Thursday, May 14, 2009

Does Faith Lead Terminally Ill Patients to Approve Using "all Means Possible" to Preserve Life?

A recent study in The Journal of the American Medical Association seems to indicate that more religious patients approve of more aggressive means of treating cancer. This seems to be the case even when such treatment only offers a prolongation of suffering. Researchers expressed concerns that not only did such treatment prolong the suffering of the patient, it made coping for the bereaved at an inevitable passing (or so it seemed to be apparent when the patient was living) much more difficult.

Religious patients were also more likely to request "heroic" measures such as being placed on a ventilator, or a stomach tube during their final week of life. It would seem that religion would make death a more "peaceful" occurrence (if that is possible). Why would the faithful choose this path?
  1. Perhaps their faith makes them optimistic, even if the situation seems hopeless. They are holding out a hope that God will yet intervene and "heal" them.
  2. Along that same line, very religious folks may see sickness more as a test of faith than a path terminating in death.
  3. Perhaps the faith the religious hold on to gives them the strength they need to face a dismal quality of life and withstand heroic measures at the end.
  4. Maybe it is fear. We know from studies that much of religion does contain a "fear element." Is it possible that belief in an afterlife inhabited by a stern and exacting judge creates a desire to avoid facing that judge as long as possible?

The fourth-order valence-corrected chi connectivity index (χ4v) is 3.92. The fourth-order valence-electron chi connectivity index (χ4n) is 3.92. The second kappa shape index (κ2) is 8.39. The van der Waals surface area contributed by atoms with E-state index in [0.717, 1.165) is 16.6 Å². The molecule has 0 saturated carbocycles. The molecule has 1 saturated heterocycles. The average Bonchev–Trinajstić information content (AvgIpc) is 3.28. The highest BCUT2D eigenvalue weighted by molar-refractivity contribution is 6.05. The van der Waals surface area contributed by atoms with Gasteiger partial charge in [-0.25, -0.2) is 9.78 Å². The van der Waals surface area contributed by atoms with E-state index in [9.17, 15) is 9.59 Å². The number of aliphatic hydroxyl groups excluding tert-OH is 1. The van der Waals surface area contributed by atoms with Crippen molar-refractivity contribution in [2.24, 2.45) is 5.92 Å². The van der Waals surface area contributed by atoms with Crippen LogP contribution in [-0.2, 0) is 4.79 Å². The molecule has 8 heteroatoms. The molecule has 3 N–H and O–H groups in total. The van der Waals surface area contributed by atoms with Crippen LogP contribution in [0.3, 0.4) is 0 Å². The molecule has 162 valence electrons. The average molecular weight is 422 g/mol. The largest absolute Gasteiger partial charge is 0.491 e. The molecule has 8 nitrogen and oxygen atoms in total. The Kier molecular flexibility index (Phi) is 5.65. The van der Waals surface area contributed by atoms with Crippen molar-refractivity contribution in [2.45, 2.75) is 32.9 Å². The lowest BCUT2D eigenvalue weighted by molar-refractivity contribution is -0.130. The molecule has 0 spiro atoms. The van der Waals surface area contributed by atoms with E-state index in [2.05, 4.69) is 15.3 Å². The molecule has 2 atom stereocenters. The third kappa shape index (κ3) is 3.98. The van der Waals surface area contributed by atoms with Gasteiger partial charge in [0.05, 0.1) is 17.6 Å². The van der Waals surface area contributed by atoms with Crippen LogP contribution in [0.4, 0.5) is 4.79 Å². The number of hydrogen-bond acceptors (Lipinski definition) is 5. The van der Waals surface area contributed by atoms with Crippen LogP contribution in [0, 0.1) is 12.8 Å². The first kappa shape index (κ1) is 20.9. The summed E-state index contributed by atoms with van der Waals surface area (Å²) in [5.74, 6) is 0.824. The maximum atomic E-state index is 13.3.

5. Is there some fear that they may have been wrong about it all? Being uncertain what the end holds, they wish to remain in the familiar as opposed to the unknown kingdom.
  6. Or... maybe it's all about sanctity of life-- that life must be preserved at all costs. Of course, there may be a fear element here as well.

Dr, Phelps, the author of the study expressed concern about the findings. Quoting Phelps, "We are worried because aggressive care, at least among cancer patients, is a difficult and burdensome treatment that medically doesn't usually provide a whole lot of benefit."

Yet, there is a caveat. We all probably know someone for whom experimental or "last ditch efforts" worked (I have a dear friend in that group-- I'm glad he went through it). Still, I think for all of us there is a basic fear of death-- the unknown. Is it just possible that religious myths added to strong faith does lead to a greater fear than the absence of those factors?

So, what would I do if I had to face that decision at some point in my own life? I really don't know. Not completely anyway. I have a living will. But, if "push came to shove?" What would I choose? What would any of us choose?

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